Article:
As Tolstoy said: “If you look for perfection, you’ll never be content.” But how does the pursuit of perfection begin? Like success, it is surely rooted in failure.
JK Rowling’s Harry Potter was rejected numerous times before it’s eventual publication and phenomenal success. Apollo 8 and Apollo 10 preceded Neil Armstrong’s immortal one small step for man and returned from the moon – without landing – in December 1968 and May 1969 respectively.
Rome, so they say, wasn’t built in a day. Indeed, long after its 6th century BC completion, its’ engineering proved disastrously fallible. In 140AD, it was the site of the world’s deadliest sport-related disaster when the upper tier of the Circus Maximus collapsed, crushing 1,112 people to death.
Yet, each year, thousands of tourists flock to the site of what was once the largest stadium in the ancient Roman Empire, enjoying the ‘perfect’ holiday in-between the Aventine and Palatine Hills.
The technology sector is equally familiar with the concept of failure as a driver for progress. Remember the Apple Newton? Or Microsoft’s Zune? Do you recall Amazon’s Fire Phone hardly setting the world alight? The Blackberry? Going back further, Betamax was an abject failure that spent 40 years in its death throes while Sony refused to let it pass quietly and with dignity.
But all these false-starts, these mistakes, these blemishes on the face of innovation have been steep learning curves. Their demise has not been in vain. Only by looking at what went badly can we future-proof initiatives, processes and products so that best practice can be achieved. This is equally true of the public sector, where citizen-centric and place-based services depend upon facing challenges with a fail fast, fail forwards approach. One that’s built not just on sharing our successes but on talking openly and confidently about what’s gone wrong too.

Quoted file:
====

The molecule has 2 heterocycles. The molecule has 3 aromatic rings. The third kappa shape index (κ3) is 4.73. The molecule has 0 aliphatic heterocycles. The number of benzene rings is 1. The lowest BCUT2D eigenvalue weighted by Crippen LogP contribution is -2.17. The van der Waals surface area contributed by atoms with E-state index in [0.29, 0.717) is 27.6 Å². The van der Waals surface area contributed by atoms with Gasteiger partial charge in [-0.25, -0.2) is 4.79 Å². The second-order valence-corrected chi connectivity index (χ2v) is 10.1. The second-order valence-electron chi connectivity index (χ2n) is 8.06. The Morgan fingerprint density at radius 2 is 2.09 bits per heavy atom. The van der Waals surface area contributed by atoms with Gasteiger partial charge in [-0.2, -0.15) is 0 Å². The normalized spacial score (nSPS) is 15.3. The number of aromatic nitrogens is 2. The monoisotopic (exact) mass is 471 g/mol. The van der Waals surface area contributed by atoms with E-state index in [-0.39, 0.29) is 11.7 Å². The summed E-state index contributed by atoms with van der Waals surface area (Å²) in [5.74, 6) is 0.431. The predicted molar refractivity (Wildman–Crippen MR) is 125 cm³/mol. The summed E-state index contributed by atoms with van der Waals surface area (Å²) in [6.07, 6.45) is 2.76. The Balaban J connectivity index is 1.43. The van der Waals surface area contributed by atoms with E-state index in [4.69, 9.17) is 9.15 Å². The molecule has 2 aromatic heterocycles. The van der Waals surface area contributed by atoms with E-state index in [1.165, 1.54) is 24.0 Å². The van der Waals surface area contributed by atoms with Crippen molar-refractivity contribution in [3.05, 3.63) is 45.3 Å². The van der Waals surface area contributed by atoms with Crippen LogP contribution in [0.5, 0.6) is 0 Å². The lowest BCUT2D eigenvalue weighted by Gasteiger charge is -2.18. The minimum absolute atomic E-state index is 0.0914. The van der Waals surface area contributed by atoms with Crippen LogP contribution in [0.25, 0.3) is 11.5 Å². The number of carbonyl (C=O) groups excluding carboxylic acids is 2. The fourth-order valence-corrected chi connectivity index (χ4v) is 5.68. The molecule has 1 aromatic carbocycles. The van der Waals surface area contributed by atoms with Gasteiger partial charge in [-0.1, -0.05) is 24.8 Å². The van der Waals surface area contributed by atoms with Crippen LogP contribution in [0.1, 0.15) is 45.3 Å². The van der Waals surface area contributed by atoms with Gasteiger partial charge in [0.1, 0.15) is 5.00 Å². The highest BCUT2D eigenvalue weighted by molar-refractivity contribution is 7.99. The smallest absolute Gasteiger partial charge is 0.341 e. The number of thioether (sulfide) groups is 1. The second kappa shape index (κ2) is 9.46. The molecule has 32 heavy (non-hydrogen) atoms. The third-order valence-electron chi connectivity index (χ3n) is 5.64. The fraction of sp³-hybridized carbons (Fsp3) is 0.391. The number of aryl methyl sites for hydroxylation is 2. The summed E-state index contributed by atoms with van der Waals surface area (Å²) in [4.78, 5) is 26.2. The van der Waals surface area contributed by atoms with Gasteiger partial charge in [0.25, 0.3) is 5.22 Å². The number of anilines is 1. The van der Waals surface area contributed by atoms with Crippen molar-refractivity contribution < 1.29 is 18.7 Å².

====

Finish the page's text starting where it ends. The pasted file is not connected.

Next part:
Finding a safe place to do this can be problematic. If it’s not personal confidence holding people back, it can be external pressure to keep lips firmly sealed. For example, no one wants to feel the wrath of an angry comms team who believe the core message must be always right and right first time.
Through its programme of national and regional events, Socitm is challenging this. Our developing network is a safe place to share experiences whether good or bad. Through collaboration and discussion, our members can affect positive change. They are better able to improve service delivery in the communities they serve without reinventing the wheel or – worse still – sticking them on a Hillman Imp.
Our national and local events bring our network of members and partners together. They strengthen relationships, inspire innovation and provide a platform for sharing best practice. High-calibre speakers and interactive workshops offer delegates unique insights and knowledge of specific value to our sector. Our 2020 schedule is now complete, and registrations are open now. Our scalable membership packages each include complementary delegate places. Use them. Join us. Share.